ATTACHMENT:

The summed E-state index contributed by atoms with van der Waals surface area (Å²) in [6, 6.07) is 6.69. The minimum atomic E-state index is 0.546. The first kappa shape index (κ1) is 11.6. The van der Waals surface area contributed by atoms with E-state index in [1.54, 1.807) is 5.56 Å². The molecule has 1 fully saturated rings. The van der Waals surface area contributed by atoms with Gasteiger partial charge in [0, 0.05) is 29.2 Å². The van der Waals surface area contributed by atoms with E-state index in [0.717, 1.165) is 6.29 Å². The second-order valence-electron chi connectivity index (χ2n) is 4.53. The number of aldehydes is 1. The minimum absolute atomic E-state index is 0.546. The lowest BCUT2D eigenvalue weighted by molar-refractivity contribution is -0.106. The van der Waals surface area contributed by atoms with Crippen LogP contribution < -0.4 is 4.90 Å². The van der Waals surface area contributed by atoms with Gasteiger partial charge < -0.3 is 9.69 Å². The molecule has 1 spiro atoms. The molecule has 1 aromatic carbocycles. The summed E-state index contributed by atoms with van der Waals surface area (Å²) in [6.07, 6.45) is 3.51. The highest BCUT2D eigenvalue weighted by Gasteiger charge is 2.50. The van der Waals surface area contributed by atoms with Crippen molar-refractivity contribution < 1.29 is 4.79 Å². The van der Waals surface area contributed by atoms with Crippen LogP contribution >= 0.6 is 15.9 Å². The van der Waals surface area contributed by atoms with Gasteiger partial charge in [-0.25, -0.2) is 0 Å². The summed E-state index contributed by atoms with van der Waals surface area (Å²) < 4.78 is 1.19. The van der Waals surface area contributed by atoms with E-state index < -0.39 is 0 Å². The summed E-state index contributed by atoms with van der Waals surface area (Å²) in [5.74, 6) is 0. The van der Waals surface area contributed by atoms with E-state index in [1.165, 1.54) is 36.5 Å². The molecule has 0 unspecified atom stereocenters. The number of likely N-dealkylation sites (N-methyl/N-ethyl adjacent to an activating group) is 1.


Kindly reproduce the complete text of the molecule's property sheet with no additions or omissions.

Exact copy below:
The summed E-state index contributed by atoms with van der Waals surface area (Å²) in [6, 6.07) is 6.69. The minimum atomic E-state index is 0.546. The first kappa shape index (κ1) is 11.6. The van der Waals surface area contributed by atoms with E-state index in [1.54, 1.807) is 5.56 Å². The molecule has 1 fully saturated rings. The van der Waals surface area contributed by atoms with Gasteiger partial charge in [0, 0.05) is 29.2 Å². The van der Waals surface area contributed by atoms with E-state index in [0.717, 1.165) is 6.29 Å². The second-order valence-electron chi connectivity index (χ2n) is 4.53. The number of aldehydes is 1. The minimum absolute atomic E-state index is 0.546. The lowest BCUT2D eigenvalue weighted by molar-refractivity contribution is -0.106. The van der Waals surface area contributed by atoms with Crippen LogP contribution < -0.4 is 4.90 Å². The van der Waals surface area contributed by atoms with Gasteiger partial charge < -0.3 is 9.69 Å². The molecule has 1 spiro atoms. The molecule has 1 aromatic carbocycles. The summed E-state index contributed by atoms with van der Waals surface area (Å²) in [6.07, 6.45) is 3.51. The highest BCUT2D eigenvalue weighted by Gasteiger charge is 2.50. The van der Waals surface area contributed by atoms with Crippen molar-refractivity contribution < 1.29 is 4.79 Å². The van der Waals surface area contributed by atoms with Crippen LogP contribution >= 0.6 is 15.9 Å². The van der Waals surface area contributed by atoms with Gasteiger partial charge in [-0.25, -0.2) is 0 Å². The summed E-state index contributed by atoms with van der Waals surface area (Å²) < 4.78 is 1.19. The van der Waals surface area contributed by atoms with E-state index < -0.39 is 0 Å². The summed E-state index contributed by atoms with van der Waals surface area (Å²) in [5.74, 6) is 0. The van der Waals surface area contributed by atoms with E-state index in [1.165, 1.54) is 36.5 Å². The molecule has 0 unspecified atom stereocenters. The number of likely N-dealkylation sites (N-methyl/N-ethyl adjacent to an activating group) is 1.